“The Power of Leadership”
Yesterday we summarized Dan Kennedy’s thoughts regarding the importance of a Sales Process, which was to be built from macro to micro, here’s more detail on the subject:
The macro parts link all marketing, including publicity, sales and operations together with common themes, a clear covenant with customers, and a process for moving prospects smoothly along a predefined path from first interest to completed purchase. This is an exercise in control over the prospect and the process. The micro parts have to do with all of the human interaction between the prospect and all staff, especially sales people. Think of this as an exercise in control over the actual selling and the people doing it.
Much nonsense is spewed about leaving sales people to their own devices in order to preserve spontaneity and encourage creativity. According to Dan, this is all “B.S.” “Selling is a scientific and mechanical process, not something you should make up as you go along.” Tom Hopkins, widely recognized as the top pure sales trainer in the world today is a strong advocate of scripts. Tom encourages that not only are words chosen and scripted, but so is appearance and dress, movement and body language, the selling environment, the actual movement of the prospect physically, seating, props, and on and on. Sydney Barrows calls this “Sales Choreography” (trademarked!) Sydney believes everything in selling should be choreographed moment by moment and movement by movement. Of course there is much resistance to this suggestion by sales people. But it seems for those who embrace the concepts; the pay-off is enormous.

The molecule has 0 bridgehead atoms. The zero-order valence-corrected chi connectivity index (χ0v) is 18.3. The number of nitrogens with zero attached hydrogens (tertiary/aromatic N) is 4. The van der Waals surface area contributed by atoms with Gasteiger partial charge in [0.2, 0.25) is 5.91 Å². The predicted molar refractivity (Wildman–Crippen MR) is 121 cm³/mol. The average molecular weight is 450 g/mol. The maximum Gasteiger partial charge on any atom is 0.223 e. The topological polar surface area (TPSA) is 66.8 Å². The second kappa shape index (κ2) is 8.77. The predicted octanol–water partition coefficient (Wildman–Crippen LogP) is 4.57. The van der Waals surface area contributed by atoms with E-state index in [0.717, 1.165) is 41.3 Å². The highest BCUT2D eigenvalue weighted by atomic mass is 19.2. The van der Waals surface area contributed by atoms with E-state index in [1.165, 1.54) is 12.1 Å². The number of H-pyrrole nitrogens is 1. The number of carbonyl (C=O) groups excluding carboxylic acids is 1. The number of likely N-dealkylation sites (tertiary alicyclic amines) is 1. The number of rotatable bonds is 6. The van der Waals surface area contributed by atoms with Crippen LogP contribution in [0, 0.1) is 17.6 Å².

Please allow me an analogy; think of top actors for a moment, paid Millions upon Millions, for their ability to professionally deliver a perfectly choreographed script with such engaged and focused emotion and intensity that no one would ever question the authenticity of the character and the real personality of the actor themselves is rarely even shown in public. Given Jack Nicholson as comparison, it’s silly to suggest that a sales person is restrained by a script. This thought is merely an excuse thrown out by someone unwilling to engage deeply in preparation for their craft and become a true professional sales person.
“The ultimate disease of our times is vagueness of expectations.” – Joe D. Batten
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